The Kenyan Novel in the End of the Century: New Outfits or Unveiled Masks - in: Africa at the Threshold of the New Millenium
Nikolaevna, Rinkanya Alina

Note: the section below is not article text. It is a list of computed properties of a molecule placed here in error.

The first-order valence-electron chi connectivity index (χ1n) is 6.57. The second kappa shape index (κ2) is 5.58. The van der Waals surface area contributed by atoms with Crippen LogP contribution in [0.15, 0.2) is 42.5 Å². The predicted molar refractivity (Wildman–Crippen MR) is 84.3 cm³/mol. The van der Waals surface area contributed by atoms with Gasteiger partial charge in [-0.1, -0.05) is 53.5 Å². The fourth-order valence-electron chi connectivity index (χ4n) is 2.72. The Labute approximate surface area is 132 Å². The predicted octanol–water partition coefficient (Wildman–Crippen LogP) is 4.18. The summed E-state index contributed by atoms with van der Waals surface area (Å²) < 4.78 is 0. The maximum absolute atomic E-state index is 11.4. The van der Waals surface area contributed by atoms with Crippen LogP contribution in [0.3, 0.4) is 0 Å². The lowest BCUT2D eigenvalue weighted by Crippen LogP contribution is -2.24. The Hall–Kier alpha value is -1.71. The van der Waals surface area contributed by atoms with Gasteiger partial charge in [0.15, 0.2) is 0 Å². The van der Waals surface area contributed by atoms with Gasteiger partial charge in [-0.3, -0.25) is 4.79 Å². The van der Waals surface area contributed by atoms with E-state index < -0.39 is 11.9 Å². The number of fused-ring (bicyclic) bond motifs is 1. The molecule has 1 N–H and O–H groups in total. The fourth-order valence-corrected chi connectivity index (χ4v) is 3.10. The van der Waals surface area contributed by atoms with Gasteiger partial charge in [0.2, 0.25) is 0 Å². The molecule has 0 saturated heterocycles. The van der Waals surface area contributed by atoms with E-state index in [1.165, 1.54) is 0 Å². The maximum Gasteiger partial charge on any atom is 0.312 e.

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There appears a peculiar turn in the Kenyan novel writing at the end of the 80s - beginning of the 90s: the authors who previously acquired their fame in developing a particular form of novel writing (social novel, popular novel, etc.), in the later period drastically diverged from their novelistic "orientation". Thus the masters of the Kenyan social novel of the 60s and 70s now employ forms traditionally characteristic of the popular literature: Meja Mwangi writes a "spy" novel "The Weapon of Hunger" (1988), his later novel "The Return of Shaka" (1989) obviously employs some features of detective story; "Matigari" by Ngugi wa Thiongo (1989) could be named as a certain type of "picaresque anti-utopia". A similar turn in a writing manner takes place in the works of some less known "social" writers, such as Wahome Mutahi. Such divergence in "orientation" is also manifested in the works of those novelists who received in the previous decades a wide acclaim in Kenyan popular literature. In the 80s and 90s they turn towards multi-faceted, complex form of narrative - particularly epic novel, which allows for depiction of a larger scope of events. The novel by the well-known popular fiction writer David Maillu "The broken drum" (1988) encompasses four centuries of precolonial, colonial and post-independence history of Kenya. The novel by Yusuf Dawood "Water under the bridge" (1990) is the epic covering three decades of Kenyan independence, and "Dedan Kimathi" by Sam Kahiga, previously known as love story writer, recreates in a grand scope one of the most dramatic events in Kenyan history - Mau Mau uprising (1952-56). The naturally arising question is to what such "change of masks" among Kenyan writers in the last decades attributes to? To our view there exist two major underlying reasons. Firstly, the reading public in Kenya has gradually been losing its interest in the social fiction, written in the manner typical for the 60s and 70s, - which mainly was associated with the mood of disappointment in the current socio-political situation in the country, where socially committed literature failed to carry its own social potential into practice. In order to retain the audience acquired in the previous decades, the veterans of Kenyan social fiction have begun exploring new means of expression (moreover - not only in popular literature; for example, Meja Mwangi in "Striving for the wind" adapts to the local material the traditions of the English satirical prose). Secondly, creative abilities of the most distinguished writers of popular fiction have considerably increased. They have outgrown rigid frames of adventurous and matrimonial themes of popular fiction. Striving for the opening up new themes enables these writers to rise to socio-historical problems of a higher level. Nevertheless, the writers manage to preserve recognisable features of their respective creative styles: in the novels of Mwangi and Ngugi we detect a familiar mastery of episodes and careful character depiction; Maillu, Dawood and Kahiga in their experiments with the epic form incorporate devices characteristic of popular literature - such as erotic scenes, dramatic plot collisions, circumstantial coincidences. Therefore, the "unveiling of masks" and acquisition of "new outfits" in reality amounts to the search of new means of expression, that eventually leads to the drawing together - in respect of the artistry - the two branches of the modern Kenyan prose: the "elite" and the "popular".